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Ramana Maharshi

By Advaita Vedanta, Paul Brunton, Ramana Maharshi, Ramanashram

Ramana Maharshi

A version of Advaita Vedanta was taught by Ramana Maharshi (1879-1950). Report of him was pioneered in India by Narasimhaswami, and in the West by Arthur Osborne and others. Ramana was subsequently assimilated to some controversial American versions of Nondualism. The Western “neo-Advaita” has aroused scepticism.

Ramana was the son of a brahman (a member of the Hindu priestly caste) who worked as a lawyer at Tiruchuzi, a village in the Tamil sector of South India. His real name was Venkataraman Iyer. After his father’s death, some of his relatives moved to Madurai, a city in Tamil Nadu. Here in 1896, while still sixteen, Ramana underwent an experience variously described in terms of “awakening” or “death.” The belief subsequently developed that he gained “enlightenment” or “realisation” at this time. Another phrase used is “sudden liberation.” Different accounts exist of this episode, together with fragmentary reminiscences of Ramana himself in much later years. “There are many interpretations of Ramana’s teaching, and of the nature of Ramana’s enlightenment experience itself” (Friesen 2006:2).

Caution is required. “Later followers subsequently rationalised this event as a sadhana [spiritual discipline] which lasted half an hour and was completed on the spot. They wanted to believe that he [Ramana] had gained the ultimate realisation known as sahaja samadhi in this brief period of awakening, though he himself did not say that” (Shepherd 2004:153).

In an early biography, B. V. Narasimhaswami  reported that divergent interpretations of this Tamil Advaitin were current: “He speaks little and only as to what is asked. His works are cryptic and are capable of diverse interpretations. Shaktas go to him and think he is a Shakta. Shaivas take him for a Shaiva. ShriVaishnavas find nothing in him inconsistent with their Vishishtadvaita ideal. Muslims and Christians have found in him elements of their ‘true faith’ ” (Narasimhaswami 1931:197-198).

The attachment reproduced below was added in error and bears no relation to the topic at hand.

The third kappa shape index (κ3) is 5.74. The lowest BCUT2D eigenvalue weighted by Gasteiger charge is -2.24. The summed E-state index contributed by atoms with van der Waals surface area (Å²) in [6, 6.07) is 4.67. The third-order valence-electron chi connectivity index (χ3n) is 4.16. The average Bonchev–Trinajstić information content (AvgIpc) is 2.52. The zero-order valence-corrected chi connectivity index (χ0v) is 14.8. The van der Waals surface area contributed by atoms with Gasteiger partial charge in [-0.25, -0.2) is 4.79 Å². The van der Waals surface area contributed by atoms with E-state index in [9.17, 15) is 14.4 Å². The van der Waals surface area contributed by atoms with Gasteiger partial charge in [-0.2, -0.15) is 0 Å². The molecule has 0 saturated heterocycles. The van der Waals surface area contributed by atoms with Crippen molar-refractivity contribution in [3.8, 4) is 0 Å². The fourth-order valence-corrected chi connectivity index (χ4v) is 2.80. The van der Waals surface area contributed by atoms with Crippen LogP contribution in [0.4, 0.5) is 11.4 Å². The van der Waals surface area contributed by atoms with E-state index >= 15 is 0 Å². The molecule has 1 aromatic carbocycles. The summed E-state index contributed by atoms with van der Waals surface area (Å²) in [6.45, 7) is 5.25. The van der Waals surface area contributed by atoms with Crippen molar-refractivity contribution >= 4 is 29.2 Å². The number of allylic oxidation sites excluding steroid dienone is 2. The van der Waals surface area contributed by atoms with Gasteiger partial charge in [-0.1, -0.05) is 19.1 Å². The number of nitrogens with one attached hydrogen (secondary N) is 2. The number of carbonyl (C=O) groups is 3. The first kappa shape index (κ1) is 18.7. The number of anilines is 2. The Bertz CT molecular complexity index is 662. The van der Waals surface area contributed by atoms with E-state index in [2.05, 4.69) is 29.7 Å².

According to Dr. Friesen, Ramana was influenced by Tantra and neo-Hinduism, also Christianity. “Ramana should not be regarded as a traditional advaitic sage” (Friesen 2006:5). This theme has been strongly resisted by partisans of Ramana, who urge that his “realisation” is the sole gauge for his teaching.

Ramana did have some previous knowledge of meditation prior to his experience as a 16 year old, and he derived his teaching of Self-Enquiry from books that he read before he wrote any of his own. Even more importantly, Ramana did not himself have the certainty at the age of 16 that his experience was permanent. And he later disputed the necessity of a state of trance for enlightenment. (Friesen 2005:37-38)

Narasimhaswami supplied a description of the 1896 “death” episode, implying a  sadhana of control on the part of the subject. Ramana actually said: “The fact is, I did nothing.” The influential version of Narasimhaswami resorts to the first person “I” in statements attributed to Ramana. However, the author does acknowledge his innovation by informing: “The exact words have not been recorded.”

Ramana retrospectively referred to his “absorption in the Self [atman].” There is the complexity that he also described his “awakening” in terms of possession, apparently his early reaction to the experience, which he conveyed to his first biographer Narasimhaswami (David Godman, Life and Teachings).

The “awakening” occurred at Madurai, where Ramana was afterwards in the habit of visiting the Meenakshi temple, associated with Shiva-bhakti and the sixty-three Shaiva Tamil saints of the nayanmar tradition. “After the Awakening I went there [to the temple] almost every evening” (Osborne 1954:23). He had read a book (the Periya Puranam) on those saints which inspired him. In his later life, he acknowledged the significance of bhakti (love, aspiration), which is something quite different to the Advaita doctrines. Indeed, his own report states, of his continuing visits to the Meenakshi temple (after his “awakening”), that he would sometimes pray for the descent of divine grace “so that my devotion [bhakti] might increase and become perpetual like that of the sixty-three saints” (Osborne 1954:23). This is not the language of Advaita, contradicting the much later devotee insistence upon an immediate non-dual “enlightenment.”